The raw data supporting the conclusions of this article will be made available by the authors, without undue reservation.
The studies involving human participants were reviewed and approved by Department of Psychological Sciences, Health and Territory, University of Chieti, Italy, Review Board. The patients/participants provided their written informed consent to participate in this study.
BF, BP, CP, and MB conceived and designed the experiments. BP and CP performed the experiments. BP and LC analyzed data. BF, BP, and LC wrote the article. All authors discussed the results and provided comments. All authors contributed to the article and approved the submitted version.
Conflict of Interest
The authors declare that the research was conducted in the absence of any commercial or financial relationships that could be construed as a potential conflict of interest.
The Supplementary Material for this article can be found online at: https://www.frontiersin.org/articles/10.3389/fpsyg.2020.02187/full#supplementary-material
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Keywords: emotion, attention, International affective picture system, Geneva affective picture database, Nencki affective picture system
Citation: Balsamo M, Carlucci L, Padulo C, Perfetti B and Fairfield B (2020) A Bottom-Up Validation of the IAPS, GAPED, and NAPS Affective Picture Databases: Differential Effects on Behavioral Performance. Front. Psychol. 11:2187. doi: 10.3389/fpsyg.2020.02187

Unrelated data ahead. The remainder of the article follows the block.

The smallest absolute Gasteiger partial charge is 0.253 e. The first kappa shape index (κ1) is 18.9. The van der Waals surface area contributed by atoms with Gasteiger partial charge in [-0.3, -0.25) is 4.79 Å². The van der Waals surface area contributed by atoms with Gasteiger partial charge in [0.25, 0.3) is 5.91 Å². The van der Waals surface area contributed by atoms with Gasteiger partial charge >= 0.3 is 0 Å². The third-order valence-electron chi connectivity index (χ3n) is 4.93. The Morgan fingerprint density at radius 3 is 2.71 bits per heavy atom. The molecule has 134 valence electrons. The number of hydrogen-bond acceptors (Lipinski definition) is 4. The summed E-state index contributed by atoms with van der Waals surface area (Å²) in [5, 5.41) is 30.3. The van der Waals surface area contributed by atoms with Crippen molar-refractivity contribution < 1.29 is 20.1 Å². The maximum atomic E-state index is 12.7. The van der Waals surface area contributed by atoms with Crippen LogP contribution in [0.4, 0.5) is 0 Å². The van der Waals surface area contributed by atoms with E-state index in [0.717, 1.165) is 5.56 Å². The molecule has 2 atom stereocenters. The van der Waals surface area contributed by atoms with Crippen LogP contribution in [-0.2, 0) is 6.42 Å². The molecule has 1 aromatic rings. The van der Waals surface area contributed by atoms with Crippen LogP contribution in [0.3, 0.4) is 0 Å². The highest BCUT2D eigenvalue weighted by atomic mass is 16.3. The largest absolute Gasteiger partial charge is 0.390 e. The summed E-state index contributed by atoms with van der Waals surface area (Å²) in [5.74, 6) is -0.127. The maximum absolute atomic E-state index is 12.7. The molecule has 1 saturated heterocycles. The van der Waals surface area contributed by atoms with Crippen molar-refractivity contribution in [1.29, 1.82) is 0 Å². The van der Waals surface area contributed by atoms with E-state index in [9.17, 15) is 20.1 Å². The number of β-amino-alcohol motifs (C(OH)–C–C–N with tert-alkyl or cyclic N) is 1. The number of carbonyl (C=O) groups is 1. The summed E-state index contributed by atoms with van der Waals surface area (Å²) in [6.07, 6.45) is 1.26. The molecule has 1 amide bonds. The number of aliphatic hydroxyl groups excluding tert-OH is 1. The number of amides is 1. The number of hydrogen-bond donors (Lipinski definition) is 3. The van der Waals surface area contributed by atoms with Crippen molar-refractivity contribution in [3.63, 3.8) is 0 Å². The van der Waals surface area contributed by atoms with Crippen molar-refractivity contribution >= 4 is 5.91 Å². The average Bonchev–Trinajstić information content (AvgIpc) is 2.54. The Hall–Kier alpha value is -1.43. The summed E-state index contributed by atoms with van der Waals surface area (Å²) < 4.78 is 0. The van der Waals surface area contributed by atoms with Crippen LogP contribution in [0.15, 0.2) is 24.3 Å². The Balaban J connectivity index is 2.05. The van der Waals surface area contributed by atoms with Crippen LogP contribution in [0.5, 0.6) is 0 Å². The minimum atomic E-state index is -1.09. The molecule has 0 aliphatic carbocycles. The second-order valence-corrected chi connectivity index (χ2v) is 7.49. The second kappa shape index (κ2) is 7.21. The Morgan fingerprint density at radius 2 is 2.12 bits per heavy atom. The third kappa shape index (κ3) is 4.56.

Edited by:Alice Chirico, Catholic University of the Sacred Heart, Italy
Reviewed by:Boris C. Rodríguez-Martín, Fundación Recal, Spain
Jacqueline S. Leventon, Towson University, United States
Copyright © 2020 Balsamo, Carlucci, Padulo, Perfetti and Fairfield. This is an open-access article distributed under the terms of the Creative Commons Attribution License (CC BY). The use, distribution or reproduction in other forums is permitted, provided the original author(s) and the copyright owner(s) are credited and that the original publication in this journal is cited, in accordance with accepted academic practice. No use, distribution or reproduction is permitted which does not comply with these terms.